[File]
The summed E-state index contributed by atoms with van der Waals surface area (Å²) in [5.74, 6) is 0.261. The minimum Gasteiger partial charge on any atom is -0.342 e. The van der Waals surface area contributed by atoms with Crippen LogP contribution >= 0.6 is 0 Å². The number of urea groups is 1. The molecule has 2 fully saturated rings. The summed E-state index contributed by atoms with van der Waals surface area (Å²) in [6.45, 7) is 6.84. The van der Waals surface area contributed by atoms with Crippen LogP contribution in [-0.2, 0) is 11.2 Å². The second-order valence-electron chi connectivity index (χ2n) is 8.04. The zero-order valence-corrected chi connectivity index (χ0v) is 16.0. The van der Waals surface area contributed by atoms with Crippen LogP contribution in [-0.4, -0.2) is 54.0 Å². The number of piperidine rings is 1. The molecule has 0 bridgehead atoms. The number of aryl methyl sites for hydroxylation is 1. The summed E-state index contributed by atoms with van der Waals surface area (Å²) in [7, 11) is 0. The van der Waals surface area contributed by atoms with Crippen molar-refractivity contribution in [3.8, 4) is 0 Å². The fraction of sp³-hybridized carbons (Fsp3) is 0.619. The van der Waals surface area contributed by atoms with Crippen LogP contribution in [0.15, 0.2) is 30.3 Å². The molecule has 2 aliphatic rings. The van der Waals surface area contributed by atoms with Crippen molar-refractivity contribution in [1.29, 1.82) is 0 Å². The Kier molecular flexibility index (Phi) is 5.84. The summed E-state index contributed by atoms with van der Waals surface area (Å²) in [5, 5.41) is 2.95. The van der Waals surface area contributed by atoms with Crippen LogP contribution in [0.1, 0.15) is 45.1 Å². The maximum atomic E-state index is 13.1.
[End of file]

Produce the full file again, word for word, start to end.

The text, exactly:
The summed E-state index contributed by atoms with van der Waals surface area (Å²) in [5.74, 6) is 0.261. The minimum Gasteiger partial charge on any atom is -0.342 e. The van der Waals surface area contributed by atoms with Crippen LogP contribution >= 0.6 is 0 Å². The number of urea groups is 1. The molecule has 2 fully saturated rings. The summed E-state index contributed by atoms with van der Waals surface area (Å²) in [6.45, 7) is 6.84. The van der Waals surface area contributed by atoms with Crippen LogP contribution in [-0.2, 0) is 11.2 Å². The second-order valence-electron chi connectivity index (χ2n) is 8.04. The zero-order valence-corrected chi connectivity index (χ0v) is 16.0. The van der Waals surface area contributed by atoms with Crippen LogP contribution in [-0.4, -0.2) is 54.0 Å². The number of piperidine rings is 1. The molecule has 0 bridgehead atoms. The number of aryl methyl sites for hydroxylation is 1. The summed E-state index contributed by atoms with van der Waals surface area (Å²) in [7, 11) is 0. The van der Waals surface area contributed by atoms with Crippen molar-refractivity contribution in [3.8, 4) is 0 Å². The fraction of sp³-hybridized carbons (Fsp3) is 0.619. The van der Waals surface area contributed by atoms with Crippen LogP contribution in [0.15, 0.2) is 30.3 Å². The molecule has 2 aliphatic rings. The van der Waals surface area contributed by atoms with Crippen molar-refractivity contribution in [1.29, 1.82) is 0 Å². The Kier molecular flexibility index (Phi) is 5.84. The summed E-state index contributed by atoms with van der Waals surface area (Å²) in [5, 5.41) is 2.95. The van der Waals surface area contributed by atoms with Crippen LogP contribution in [0.1, 0.15) is 45.1 Å². The maximum atomic E-state index is 13.1.